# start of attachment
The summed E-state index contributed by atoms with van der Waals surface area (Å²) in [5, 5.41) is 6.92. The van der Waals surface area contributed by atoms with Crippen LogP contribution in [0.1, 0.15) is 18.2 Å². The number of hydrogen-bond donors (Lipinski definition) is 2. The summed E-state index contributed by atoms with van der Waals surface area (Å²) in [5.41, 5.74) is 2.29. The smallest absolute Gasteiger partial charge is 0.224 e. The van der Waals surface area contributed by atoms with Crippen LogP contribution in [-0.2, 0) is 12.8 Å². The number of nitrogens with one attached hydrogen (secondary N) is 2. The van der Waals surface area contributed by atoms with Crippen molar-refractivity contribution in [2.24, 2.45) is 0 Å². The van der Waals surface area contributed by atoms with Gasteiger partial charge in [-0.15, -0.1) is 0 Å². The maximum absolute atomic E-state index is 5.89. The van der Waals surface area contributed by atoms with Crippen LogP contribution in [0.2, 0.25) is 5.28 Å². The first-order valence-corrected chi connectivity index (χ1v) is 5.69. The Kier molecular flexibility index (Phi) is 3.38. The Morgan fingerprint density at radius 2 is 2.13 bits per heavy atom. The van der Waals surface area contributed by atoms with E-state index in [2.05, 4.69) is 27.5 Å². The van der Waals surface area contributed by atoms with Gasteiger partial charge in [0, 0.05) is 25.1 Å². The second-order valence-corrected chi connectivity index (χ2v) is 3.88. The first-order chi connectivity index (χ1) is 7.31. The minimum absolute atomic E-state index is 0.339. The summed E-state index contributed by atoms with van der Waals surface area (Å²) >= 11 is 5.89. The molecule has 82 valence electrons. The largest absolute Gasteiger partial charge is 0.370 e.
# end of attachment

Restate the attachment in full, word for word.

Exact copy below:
The summed E-state index contributed by atoms with van der Waals surface area (Å²) in [5, 5.41) is 6.92. The van der Waals surface area contributed by atoms with Crippen LogP contribution in [0.1, 0.15) is 18.2 Å². The number of hydrogen-bond donors (Lipinski definition) is 2. The summed E-state index contributed by atoms with van der Waals surface area (Å²) in [5.41, 5.74) is 2.29. The smallest absolute Gasteiger partial charge is 0.224 e. The van der Waals surface area contributed by atoms with Crippen LogP contribution in [-0.2, 0) is 12.8 Å². The number of nitrogens with one attached hydrogen (secondary N) is 2. The van der Waals surface area contributed by atoms with Crippen molar-refractivity contribution in [2.24, 2.45) is 0 Å². The van der Waals surface area contributed by atoms with Gasteiger partial charge in [-0.15, -0.1) is 0 Å². The maximum absolute atomic E-state index is 5.89. The van der Waals surface area contributed by atoms with Crippen LogP contribution in [0.2, 0.25) is 5.28 Å². The first-order valence-corrected chi connectivity index (χ1v) is 5.69. The Kier molecular flexibility index (Phi) is 3.38. The Morgan fingerprint density at radius 2 is 2.13 bits per heavy atom. The van der Waals surface area contributed by atoms with E-state index in [2.05, 4.69) is 27.5 Å². The van der Waals surface area contributed by atoms with Gasteiger partial charge in [0, 0.05) is 25.1 Å². The second-order valence-corrected chi connectivity index (χ2v) is 3.88. The first-order chi connectivity index (χ1) is 7.31. The minimum absolute atomic E-state index is 0.339. The summed E-state index contributed by atoms with van der Waals surface area (Å²) >= 11 is 5.89. The molecule has 82 valence electrons. The largest absolute Gasteiger partial charge is 0.370 e.